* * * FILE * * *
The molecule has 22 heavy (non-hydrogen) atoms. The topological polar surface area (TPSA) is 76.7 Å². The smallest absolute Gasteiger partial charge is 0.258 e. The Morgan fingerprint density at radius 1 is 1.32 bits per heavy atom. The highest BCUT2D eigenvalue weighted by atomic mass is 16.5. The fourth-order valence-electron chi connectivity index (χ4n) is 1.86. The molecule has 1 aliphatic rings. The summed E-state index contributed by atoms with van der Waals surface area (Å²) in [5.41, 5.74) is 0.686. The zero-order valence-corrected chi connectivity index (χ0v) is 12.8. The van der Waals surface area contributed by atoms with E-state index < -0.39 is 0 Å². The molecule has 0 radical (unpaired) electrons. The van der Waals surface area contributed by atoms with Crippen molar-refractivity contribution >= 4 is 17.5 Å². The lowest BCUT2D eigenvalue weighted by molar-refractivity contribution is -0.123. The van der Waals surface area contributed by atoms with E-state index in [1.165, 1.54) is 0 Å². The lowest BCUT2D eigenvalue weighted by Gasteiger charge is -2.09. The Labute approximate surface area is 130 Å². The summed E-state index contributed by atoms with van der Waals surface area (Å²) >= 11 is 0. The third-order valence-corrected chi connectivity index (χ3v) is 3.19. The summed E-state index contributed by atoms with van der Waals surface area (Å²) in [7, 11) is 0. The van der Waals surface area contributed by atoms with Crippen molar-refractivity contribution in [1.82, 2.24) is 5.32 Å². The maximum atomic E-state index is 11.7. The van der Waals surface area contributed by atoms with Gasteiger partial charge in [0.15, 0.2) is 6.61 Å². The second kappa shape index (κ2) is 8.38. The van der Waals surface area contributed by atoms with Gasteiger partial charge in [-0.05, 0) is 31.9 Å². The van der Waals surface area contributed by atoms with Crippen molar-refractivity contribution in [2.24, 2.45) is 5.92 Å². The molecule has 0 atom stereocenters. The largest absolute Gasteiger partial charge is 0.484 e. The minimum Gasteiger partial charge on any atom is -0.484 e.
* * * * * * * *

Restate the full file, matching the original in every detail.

The molecule has 22 heavy (non-hydrogen) atoms. The topological polar surface area (TPSA) is 76.7 Å². The smallest absolute Gasteiger partial charge is 0.258 e. The Morgan fingerprint density at radius 1 is 1.32 bits per heavy atom. The highest BCUT2D eigenvalue weighted by atomic mass is 16.5. The fourth-order valence-electron chi connectivity index (χ4n) is 1.86. The molecule has 1 aliphatic rings. The summed E-state index contributed by atoms with van der Waals surface area (Å²) in [5.41, 5.74) is 0.686. The zero-order valence-corrected chi connectivity index (χ0v) is 12.8. The van der Waals surface area contributed by atoms with E-state index < -0.39 is 0 Å². The molecule has 0 radical (unpaired) electrons. The van der Waals surface area contributed by atoms with Crippen molar-refractivity contribution >= 4 is 17.5 Å². The lowest BCUT2D eigenvalue weighted by molar-refractivity contribution is -0.123. The van der Waals surface area contributed by atoms with E-state index in [1.165, 1.54) is 0 Å². The lowest BCUT2D eigenvalue weighted by Gasteiger charge is -2.09. The Labute approximate surface area is 130 Å². The summed E-state index contributed by atoms with van der Waals surface area (Å²) >= 11 is 0. The third-order valence-corrected chi connectivity index (χ3v) is 3.19. The summed E-state index contributed by atoms with van der Waals surface area (Å²) in [7, 11) is 0. The van der Waals surface area contributed by atoms with Crippen molar-refractivity contribution in [1.82, 2.24) is 5.32 Å². The maximum atomic E-state index is 11.7. The van der Waals surface area contributed by atoms with Gasteiger partial charge in [0.15, 0.2) is 6.61 Å². The second kappa shape index (κ2) is 8.38. The van der Waals surface area contributed by atoms with Gasteiger partial charge in [-0.05, 0) is 31.9 Å². The van der Waals surface area contributed by atoms with Crippen molar-refractivity contribution in [2.24, 2.45) is 5.92 Å². The molecule has 0 atom stereocenters. The largest absolute Gasteiger partial charge is 0.484 e. The minimum Gasteiger partial charge on any atom is -0.484 e.